By Jaroslav Vítků
Usually, in Deep Learning, the tasks are solved by a big monolithic Artificial Neural Network.
Compared to this, one of the properties of the Badger architecture is modularity: instead of using one big neural network, the Badger should be composed of many small Experts which solve the whole task in a collaborative manner. Further assumption is that these Experts share the weights, therefore are identical at the beginning.
Despite the fact that this approach introduces several complications, it has many benefits as well.
Several benefits of modularity include:
- System is able to dynamically change its size based on the task, therefore Badger should be able to solve tasks normal ANNs are not able to solve.
- Scaling with number of Experts: we should be able to train on small scale of problem (e.g. small num. Experts) and then deploy to big scale.
- Modular policies should generalize better (e.g. [Goyal et al, 2020], [Greff et al, 2017]).
This article uses simple experiments to illustrates the following topics:
- Ability to train on small version of the task and then being able to deploy to modified versions of the tasks without changing the Expert policy (weights). Policies trained on small robots generalize to robots of different size and/or shape.
- In more complicated case, the tasks usually requires the Experts to communicate with each other. One of open questions is how an efficient communication topology should look like and if it is possible to establish it automatically from data.
Code for the experiments available here at github.
Experiment 1 – Experts without communication
Similarly to these papers [Huang et al, 2020], [Medved et al. 2020] a modular policy is used to control robots. We have simple manipulator robots, where each segment is controlled by one simple Expert. These Experts share weights (and are implemented using either a MLP or LSTM network).
Here, the task is to reach the target position marked by the red square.
Our custom simulator is fully differentiable and therefore the policies can be trained quickly in a supervised setting.
In case the robot has 5 segments there is 5 Experts. Each Expert is observing own segment of the robot (position in 2D space) together with the common goal and is able to control it (applies force to the rotation of the joint).
Together, these Experts should collaboratively achieve the common goal, in this case: reach the goal position with end of the robot.
We compare modular approach with several baselines. These are:
- Global: LSTM/MLP – in this case, one monolithic network sees and controls the whole robot
- Independent: LSTM/MLP – here, each robot segment is controlled by one Expert, but these Experts do not share weights
- Shared: LSTM/MLP – the same as Independent, but the Experts share weights
The following graph shows learning curves of shared modular policies compared with baselines. The loss is a mean distance of the effector to the goal during the episode (rollout). The following lines are averaged from 5 runs.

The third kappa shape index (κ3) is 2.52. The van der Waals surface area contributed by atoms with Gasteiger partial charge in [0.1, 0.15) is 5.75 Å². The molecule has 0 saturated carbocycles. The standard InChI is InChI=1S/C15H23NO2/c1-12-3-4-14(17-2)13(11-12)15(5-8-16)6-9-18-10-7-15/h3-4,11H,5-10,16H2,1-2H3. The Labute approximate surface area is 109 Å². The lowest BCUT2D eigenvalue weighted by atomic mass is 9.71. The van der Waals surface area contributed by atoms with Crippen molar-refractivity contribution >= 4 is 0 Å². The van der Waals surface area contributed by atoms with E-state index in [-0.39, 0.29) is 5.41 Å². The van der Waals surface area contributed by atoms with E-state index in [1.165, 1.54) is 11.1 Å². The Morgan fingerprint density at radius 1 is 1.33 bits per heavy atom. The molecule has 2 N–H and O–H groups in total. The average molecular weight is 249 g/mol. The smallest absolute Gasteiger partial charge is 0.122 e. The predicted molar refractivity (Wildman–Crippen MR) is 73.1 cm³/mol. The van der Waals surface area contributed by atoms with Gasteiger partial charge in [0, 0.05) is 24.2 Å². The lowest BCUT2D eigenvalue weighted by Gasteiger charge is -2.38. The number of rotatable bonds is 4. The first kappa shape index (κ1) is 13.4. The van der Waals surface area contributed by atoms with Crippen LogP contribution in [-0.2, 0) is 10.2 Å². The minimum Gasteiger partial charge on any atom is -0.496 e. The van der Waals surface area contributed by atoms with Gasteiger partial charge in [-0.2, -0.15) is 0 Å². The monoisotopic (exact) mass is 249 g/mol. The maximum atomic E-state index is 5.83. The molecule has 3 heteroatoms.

We can see that both shared policies (MLP and LSTM) tend to converge to worse performance than other versions. This is caused by the fact that there is no communication (the Experts have to coordinate implicitly) and the Experts ‘do not know’ exactly in which part of the robot they are.
Here we can see how the trained policies perform.
Global: MLP (left) and LSTM (right):
Independent: MLP (left) and LSTM (right):
Shared: MLP (left) and LSTM (right):
Zero-shot generalization to different robots
But the main benefit of this approach is that it should be able to generalize to different robot sizes.
The Global version cannot do this (since it would change sizes of inputs/outputs of the ANN), while in case of Independent policies we can add Experts, but we don’t know how to chose their weights.
Since the Shared policy has the same weights everywhere, we can easily reshape the robot without retraining the Experts.
The following animations show how the Expert policy trained on robot with 5 segments generalizes to different robot sizes.
Experiment 2 – Different communication topologies
The goal of this experiment is to show influence of different communication topologies on the performance of the model and its ability to generalize outside the training distribution.
Therefore tasks in this experiment require communication.
Compared to the previous experiment:
- Each robot topology is randomly generated (probability of branching is either 0 or 0.5),
- Each effector of the robot has own goal (shown as a square connected by a thin line to the effector),
- Only effectors perceive their goals.
This task requires the Experts (robot segments) to communicate with each other: the effectors have to share own goal to the non-effector segments in order to collaborate on reaching the goal.
A basic CommNet model [Sukhbaatar et al 2016] (where the messages from communication channel are aggregated by averaging) was used. Here, all parameters between Experts are shared and the model does
num_passes of communication steps between the environment steps.
The following image depicts the CommNet with two modules/Experts with
num_passes=1. The part between green dashed lines is repeated
num_passes times before computing the actions.
The following versions were tested:
- FfCommNet: each
f^inetwork is parametrized by a separate MLP network,
- RnnCommNet: weights of
f^iare shared for all
num_passesof communication (effectively implementing a RNN),
- LstmCommNet: LSTM is used as a
hidden^iis composed of hidden and cell LSTM state and these are not re-initialized from the observation between environment steps.
In the graphs below,
num_passes=-1 means that the
num_passes=1 means that there is one communication step per environment step.
All these models are compared on the two following versions of communication
- Matrix=None: means that the messages are aggregated from all other Experts